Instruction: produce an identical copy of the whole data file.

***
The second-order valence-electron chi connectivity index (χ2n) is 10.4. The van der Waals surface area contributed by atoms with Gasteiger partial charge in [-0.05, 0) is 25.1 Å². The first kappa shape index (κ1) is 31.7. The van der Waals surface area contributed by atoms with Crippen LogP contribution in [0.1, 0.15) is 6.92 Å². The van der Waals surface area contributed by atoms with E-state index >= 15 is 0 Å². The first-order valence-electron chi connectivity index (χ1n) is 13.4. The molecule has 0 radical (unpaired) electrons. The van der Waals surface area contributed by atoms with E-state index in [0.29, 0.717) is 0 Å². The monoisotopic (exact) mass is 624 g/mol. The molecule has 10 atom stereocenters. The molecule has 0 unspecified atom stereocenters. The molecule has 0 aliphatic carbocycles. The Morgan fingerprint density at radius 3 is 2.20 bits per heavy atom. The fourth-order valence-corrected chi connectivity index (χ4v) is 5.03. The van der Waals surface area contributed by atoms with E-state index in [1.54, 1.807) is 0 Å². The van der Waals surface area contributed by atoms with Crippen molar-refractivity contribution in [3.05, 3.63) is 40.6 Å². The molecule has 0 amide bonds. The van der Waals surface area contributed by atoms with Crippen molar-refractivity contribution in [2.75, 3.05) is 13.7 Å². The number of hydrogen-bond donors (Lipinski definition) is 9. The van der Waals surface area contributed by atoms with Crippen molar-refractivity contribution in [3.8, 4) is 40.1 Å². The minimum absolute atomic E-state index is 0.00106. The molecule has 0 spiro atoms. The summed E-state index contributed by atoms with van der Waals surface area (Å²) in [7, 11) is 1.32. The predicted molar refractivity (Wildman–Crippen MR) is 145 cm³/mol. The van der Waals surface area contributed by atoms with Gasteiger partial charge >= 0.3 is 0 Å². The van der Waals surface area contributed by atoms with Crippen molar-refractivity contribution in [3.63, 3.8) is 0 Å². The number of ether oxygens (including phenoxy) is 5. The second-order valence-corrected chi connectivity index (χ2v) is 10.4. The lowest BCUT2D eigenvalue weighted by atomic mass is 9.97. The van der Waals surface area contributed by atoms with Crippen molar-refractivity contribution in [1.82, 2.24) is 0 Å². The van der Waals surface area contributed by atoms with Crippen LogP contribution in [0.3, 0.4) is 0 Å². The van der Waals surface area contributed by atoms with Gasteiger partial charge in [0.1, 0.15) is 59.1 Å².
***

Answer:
The second-order valence-electron chi connectivity index (χ2n) is 10.4. The van der Waals surface area contributed by atoms with Gasteiger partial charge in [-0.05, 0) is 25.1 Å². The first kappa shape index (κ1) is 31.7. The van der Waals surface area contributed by atoms with Crippen LogP contribution in [0.1, 0.15) is 6.92 Å². The van der Waals surface area contributed by atoms with E-state index >= 15 is 0 Å². The first-order valence-electron chi connectivity index (χ1n) is 13.4. The molecule has 0 radical (unpaired) electrons. The van der Waals surface area contributed by atoms with E-state index in [0.29, 0.717) is 0 Å². The monoisotopic (exact) mass is 624 g/mol. The molecule has 10 atom stereocenters. The molecule has 0 unspecified atom stereocenters. The molecule has 0 aliphatic carbocycles. The Morgan fingerprint density at radius 3 is 2.20 bits per heavy atom. The fourth-order valence-corrected chi connectivity index (χ4v) is 5.03. The van der Waals surface area contributed by atoms with E-state index in [1.54, 1.807) is 0 Å². The van der Waals surface area contributed by atoms with Crippen molar-refractivity contribution in [3.05, 3.63) is 40.6 Å². The molecule has 0 amide bonds. The van der Waals surface area contributed by atoms with Crippen molar-refractivity contribution in [2.75, 3.05) is 13.7 Å². The number of hydrogen-bond donors (Lipinski definition) is 9. The van der Waals surface area contributed by atoms with Crippen molar-refractivity contribution in [3.8, 4) is 40.1 Å². The minimum absolute atomic E-state index is 0.00106. The molecule has 0 spiro atoms. The summed E-state index contributed by atoms with van der Waals surface area (Å²) in [7, 11) is 1.32. The predicted molar refractivity (Wildman–Crippen MR) is 145 cm³/mol. The van der Waals surface area contributed by atoms with Gasteiger partial charge >= 0.3 is 0 Å². The van der Waals surface area contributed by atoms with Crippen molar-refractivity contribution in [3.63, 3.8) is 0 Å². The number of ether oxygens (including phenoxy) is 5. The second-order valence-corrected chi connectivity index (χ2v) is 10.4. The lowest BCUT2D eigenvalue weighted by atomic mass is 9.97. The van der Waals surface area contributed by atoms with Crippen molar-refractivity contribution in [1.82, 2.24) is 0 Å². The van der Waals surface area contributed by atoms with Crippen LogP contribution in [0.3, 0.4) is 0 Å². The van der Waals surface area contributed by atoms with Gasteiger partial charge in [0.1, 0.15) is 59.1 Å².